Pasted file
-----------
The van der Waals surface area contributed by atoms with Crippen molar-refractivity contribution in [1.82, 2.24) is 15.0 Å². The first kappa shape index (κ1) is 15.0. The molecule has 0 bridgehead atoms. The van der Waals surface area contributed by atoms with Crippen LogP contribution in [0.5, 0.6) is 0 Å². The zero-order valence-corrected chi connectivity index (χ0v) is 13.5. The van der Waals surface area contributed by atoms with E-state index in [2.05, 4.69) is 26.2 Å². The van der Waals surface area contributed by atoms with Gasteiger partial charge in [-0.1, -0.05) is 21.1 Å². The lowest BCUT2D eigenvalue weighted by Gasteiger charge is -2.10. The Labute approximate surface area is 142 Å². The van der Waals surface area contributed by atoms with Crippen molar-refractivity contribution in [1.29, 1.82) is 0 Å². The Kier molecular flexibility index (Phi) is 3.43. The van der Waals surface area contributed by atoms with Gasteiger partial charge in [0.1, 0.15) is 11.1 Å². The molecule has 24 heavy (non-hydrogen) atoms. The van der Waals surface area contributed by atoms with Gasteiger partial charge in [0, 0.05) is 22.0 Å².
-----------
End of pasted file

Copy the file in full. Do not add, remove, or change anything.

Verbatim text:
The van der Waals surface area contributed by atoms with Crippen molar-refractivity contribution in [1.82, 2.24) is 15.0 Å². The first kappa shape index (κ1) is 15.0. The molecule has 0 bridgehead atoms. The van der Waals surface area contributed by atoms with Crippen LogP contribution in [0.5, 0.6) is 0 Å². The zero-order valence-corrected chi connectivity index (χ0v) is 13.5. The van der Waals surface area contributed by atoms with E-state index in [2.05, 4.69) is 26.2 Å². The van der Waals surface area contributed by atoms with Gasteiger partial charge in [-0.1, -0.05) is 21.1 Å². The lowest BCUT2D eigenvalue weighted by Gasteiger charge is -2.10. The Labute approximate surface area is 142 Å². The van der Waals surface area contributed by atoms with Crippen molar-refractivity contribution in [1.29, 1.82) is 0 Å². The Kier molecular flexibility index (Phi) is 3.43. The van der Waals surface area contributed by atoms with Gasteiger partial charge in [0.1, 0.15) is 11.1 Å². The molecule has 24 heavy (non-hydrogen) atoms. The van der Waals surface area contributed by atoms with Gasteiger partial charge in [0, 0.05) is 22.0 Å².